Be your own financial advisor with our expert money tips...
THINK LIKE AN ADVISER Most people have way too little life cover (if any at all). Go to an adviser and you will be advised to have up to ten times the main breadwinner’s income as cover, a policy to pay off your mortgage and critical illness cover – this is because you are far more likely to be diagnosed with a serious illness such as cancer than die during the term of a policy. The cheapest option is to take out a term assurance policy (this is life cover for a set term) and add on critical illness cover in case you become seriously ill and cannot work (it would be a pity if you had to stop paying your life insurance premiums just when you need cover!). An adviser will talk you through the small print – so you need to do this yourself. Pre-existing medical conditions (unless disclosed) could mean the policy in invalid. Also, if you smoke, be honest.
GO ONE BETTER To find out how much you really need, go to legalandgeneral.com/life-cover/confused-about-life-cover/life-insurance-cover-calculator. Then purchase online at a discount. While cashback sites – giving you up to £200 in cash – may be tempting, go one better? if you pay a £25 fee at sites like cavendishonline.co.uk and moneyworld.com, you will get far cheaper premiums over the term of the policy. For me, the cost of a 15-year policy was £36.44 cheaper a month or £6,500 over 15 years. Opt for guaranteed premiums so you know what the cost will be over the term.
THINK LIKE AN ADVISER The big difference with advice, is you tend to save more as a result because an adviser will not just look at what you want to save, but what you might need in retirement – and it is a lot more than you think. As a result, those who take advice tend to save £100 more a month. Go to standardlife.co.uk/c1/guides-and-calculators/pension-calculators.page and fill in the pension calculator to see what you might need – and how much you will have to invest to reach your target.
GO ONE BETTER DIY pensions are cheaper and give you more control – you can even manage them from your tablet or laptop, checking your fund when you want, adding extra cash when you can afford to. Hargreaves Landsdown (hl.co.uk), bestinvest.co.uk and fidelity.co.uk all charge less than 0.35% and give you free guidance on what to invest in. In comparison, charges for pensions from financial advisers can be 1.5% in the first ten years and then 1%. However, if you are thinking of switching or cashing in a pension, take advantage of the new free guidance from pensionwise.gov.uk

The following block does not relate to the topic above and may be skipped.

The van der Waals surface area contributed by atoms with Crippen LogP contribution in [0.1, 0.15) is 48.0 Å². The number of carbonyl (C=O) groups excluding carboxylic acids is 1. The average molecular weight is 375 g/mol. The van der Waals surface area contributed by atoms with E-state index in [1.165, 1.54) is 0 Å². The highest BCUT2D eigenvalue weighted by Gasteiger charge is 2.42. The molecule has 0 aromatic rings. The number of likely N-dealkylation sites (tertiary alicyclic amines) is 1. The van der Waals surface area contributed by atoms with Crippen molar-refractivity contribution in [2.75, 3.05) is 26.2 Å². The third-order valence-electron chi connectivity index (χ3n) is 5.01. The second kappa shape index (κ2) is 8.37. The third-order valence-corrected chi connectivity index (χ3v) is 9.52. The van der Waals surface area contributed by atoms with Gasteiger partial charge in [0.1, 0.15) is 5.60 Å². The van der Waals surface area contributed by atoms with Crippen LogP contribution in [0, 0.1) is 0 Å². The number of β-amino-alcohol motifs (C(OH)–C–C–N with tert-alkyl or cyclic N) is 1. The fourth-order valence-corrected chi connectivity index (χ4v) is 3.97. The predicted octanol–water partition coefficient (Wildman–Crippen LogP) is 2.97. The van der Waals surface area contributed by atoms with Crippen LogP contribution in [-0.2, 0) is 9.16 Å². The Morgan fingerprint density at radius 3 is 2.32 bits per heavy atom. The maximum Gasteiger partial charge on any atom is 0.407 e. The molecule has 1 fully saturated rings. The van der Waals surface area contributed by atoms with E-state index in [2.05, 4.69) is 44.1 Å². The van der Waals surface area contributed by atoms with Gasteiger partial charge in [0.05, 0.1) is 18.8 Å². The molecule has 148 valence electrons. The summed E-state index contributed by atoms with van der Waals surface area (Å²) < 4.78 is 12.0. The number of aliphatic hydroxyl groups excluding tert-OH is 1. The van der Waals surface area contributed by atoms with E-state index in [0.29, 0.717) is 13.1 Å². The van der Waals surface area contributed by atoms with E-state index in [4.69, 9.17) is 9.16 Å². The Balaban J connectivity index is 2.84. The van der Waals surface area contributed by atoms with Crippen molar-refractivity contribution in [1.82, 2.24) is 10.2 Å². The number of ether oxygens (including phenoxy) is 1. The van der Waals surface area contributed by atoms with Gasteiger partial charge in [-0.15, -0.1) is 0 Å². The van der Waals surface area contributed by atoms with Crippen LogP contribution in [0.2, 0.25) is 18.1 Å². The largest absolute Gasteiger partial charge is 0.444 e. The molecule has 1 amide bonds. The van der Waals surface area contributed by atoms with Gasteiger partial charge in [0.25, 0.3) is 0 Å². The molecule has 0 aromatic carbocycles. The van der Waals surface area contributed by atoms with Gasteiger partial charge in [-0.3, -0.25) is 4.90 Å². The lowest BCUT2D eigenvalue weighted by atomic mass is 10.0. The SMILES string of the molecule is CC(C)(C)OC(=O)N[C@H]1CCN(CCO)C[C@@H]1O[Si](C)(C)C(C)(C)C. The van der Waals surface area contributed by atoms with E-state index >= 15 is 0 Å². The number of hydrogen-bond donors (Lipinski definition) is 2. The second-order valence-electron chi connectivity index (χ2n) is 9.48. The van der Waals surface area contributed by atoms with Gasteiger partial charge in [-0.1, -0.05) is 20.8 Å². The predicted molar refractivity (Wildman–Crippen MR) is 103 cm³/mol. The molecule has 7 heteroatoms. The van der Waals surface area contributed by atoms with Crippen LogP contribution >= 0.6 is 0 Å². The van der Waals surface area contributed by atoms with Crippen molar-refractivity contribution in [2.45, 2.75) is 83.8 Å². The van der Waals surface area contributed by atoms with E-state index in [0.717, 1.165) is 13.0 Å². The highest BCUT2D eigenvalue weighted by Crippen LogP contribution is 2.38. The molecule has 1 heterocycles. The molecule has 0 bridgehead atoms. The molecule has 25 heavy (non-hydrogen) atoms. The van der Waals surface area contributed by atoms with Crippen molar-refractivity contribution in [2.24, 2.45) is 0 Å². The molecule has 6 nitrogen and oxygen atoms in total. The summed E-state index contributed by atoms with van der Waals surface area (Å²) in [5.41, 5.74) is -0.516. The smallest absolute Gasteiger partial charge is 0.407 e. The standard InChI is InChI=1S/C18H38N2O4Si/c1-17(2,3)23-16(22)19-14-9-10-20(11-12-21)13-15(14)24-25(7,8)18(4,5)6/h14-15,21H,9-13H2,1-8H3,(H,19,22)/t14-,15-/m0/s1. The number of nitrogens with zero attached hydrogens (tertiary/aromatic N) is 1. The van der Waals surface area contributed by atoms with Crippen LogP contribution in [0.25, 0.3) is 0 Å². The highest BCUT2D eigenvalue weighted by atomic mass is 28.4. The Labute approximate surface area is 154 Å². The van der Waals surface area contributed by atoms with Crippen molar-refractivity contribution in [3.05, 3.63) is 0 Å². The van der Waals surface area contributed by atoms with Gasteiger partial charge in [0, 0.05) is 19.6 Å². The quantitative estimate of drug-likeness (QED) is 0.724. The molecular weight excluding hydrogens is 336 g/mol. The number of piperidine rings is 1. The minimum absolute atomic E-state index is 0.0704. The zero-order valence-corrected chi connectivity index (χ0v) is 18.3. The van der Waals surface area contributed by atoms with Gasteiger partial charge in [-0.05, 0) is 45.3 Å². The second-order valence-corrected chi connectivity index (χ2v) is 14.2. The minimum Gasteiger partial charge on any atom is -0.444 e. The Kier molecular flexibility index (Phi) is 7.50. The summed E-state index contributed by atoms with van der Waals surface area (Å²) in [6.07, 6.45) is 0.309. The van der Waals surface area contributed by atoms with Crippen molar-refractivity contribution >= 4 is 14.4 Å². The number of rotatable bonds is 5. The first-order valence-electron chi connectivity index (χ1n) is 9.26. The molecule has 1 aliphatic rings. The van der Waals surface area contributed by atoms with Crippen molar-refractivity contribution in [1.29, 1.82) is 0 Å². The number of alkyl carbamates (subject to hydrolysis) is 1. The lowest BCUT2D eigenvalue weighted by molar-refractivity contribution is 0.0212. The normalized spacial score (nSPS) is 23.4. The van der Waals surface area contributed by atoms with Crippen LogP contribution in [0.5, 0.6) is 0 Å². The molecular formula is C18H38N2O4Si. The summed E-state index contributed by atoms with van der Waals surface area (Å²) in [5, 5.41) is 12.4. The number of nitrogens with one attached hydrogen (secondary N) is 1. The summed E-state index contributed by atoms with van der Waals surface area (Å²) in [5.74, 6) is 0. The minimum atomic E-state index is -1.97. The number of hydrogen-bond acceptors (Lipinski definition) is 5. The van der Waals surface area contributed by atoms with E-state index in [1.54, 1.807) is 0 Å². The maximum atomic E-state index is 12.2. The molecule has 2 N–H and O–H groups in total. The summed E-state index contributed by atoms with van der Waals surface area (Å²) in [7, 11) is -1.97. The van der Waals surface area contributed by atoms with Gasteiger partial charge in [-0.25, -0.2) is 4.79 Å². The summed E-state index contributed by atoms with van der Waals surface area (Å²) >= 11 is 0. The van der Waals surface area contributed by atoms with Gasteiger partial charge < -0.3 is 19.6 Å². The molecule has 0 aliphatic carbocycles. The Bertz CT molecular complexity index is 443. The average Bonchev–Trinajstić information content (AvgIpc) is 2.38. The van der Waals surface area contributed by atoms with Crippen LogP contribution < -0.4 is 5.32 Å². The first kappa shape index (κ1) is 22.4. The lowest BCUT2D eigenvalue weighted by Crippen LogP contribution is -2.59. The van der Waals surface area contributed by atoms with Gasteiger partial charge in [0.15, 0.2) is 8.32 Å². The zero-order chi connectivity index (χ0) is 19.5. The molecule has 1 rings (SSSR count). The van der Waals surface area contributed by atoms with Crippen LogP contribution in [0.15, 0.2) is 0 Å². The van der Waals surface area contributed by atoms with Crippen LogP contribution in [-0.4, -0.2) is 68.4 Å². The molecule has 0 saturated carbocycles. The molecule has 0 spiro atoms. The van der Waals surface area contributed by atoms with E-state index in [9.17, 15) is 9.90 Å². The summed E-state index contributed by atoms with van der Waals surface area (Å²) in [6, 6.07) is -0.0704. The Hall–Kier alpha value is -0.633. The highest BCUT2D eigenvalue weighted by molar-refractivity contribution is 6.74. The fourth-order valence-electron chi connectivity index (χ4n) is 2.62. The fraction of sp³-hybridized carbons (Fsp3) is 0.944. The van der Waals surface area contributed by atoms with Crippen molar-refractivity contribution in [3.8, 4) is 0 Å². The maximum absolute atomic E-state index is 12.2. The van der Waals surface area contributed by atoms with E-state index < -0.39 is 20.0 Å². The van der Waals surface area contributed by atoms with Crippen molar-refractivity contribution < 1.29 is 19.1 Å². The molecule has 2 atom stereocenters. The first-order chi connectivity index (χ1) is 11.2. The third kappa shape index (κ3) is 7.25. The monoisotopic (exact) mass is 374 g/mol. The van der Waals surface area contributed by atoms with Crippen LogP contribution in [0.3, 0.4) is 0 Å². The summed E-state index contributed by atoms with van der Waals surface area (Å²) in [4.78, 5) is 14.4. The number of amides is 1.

How to get free help
Tap into these free online guidance sites to learn how to manage your money:
moneyadviceservice.org.uk – known as “Ma”, offers free, impartial money help and was set up by the Government.
pensionwise.gov.uk – again, set up by the Government, this gives free impartial help on defined contribution pensions (so most company and personal pensions but not those that pay a pension linked to final salary).
pensionadvisoryservice.org.uk – free guidance on all pensions including final salary schemes.
gov.uk – find everything you need to know about tax.
theinvestmentassociation.org – has videos on ISAs, funds and pensions, and guides to investing.
THINK LIKE AN ADVISER It’s not worth seeing an adviser for savings, the fee you’d pay – around 1% of your funds or at least £100 an hour – would wipe out any extra you’d make in interest, particularly as you have to switch accounts regularly to get the best rates. But this is an area where we need help because nearly nine million households would not last a week on their saving. So make these a priority. An adviser would add up your outgoings and tell you to put aside enough to cover at least three, if not six month’s living costs.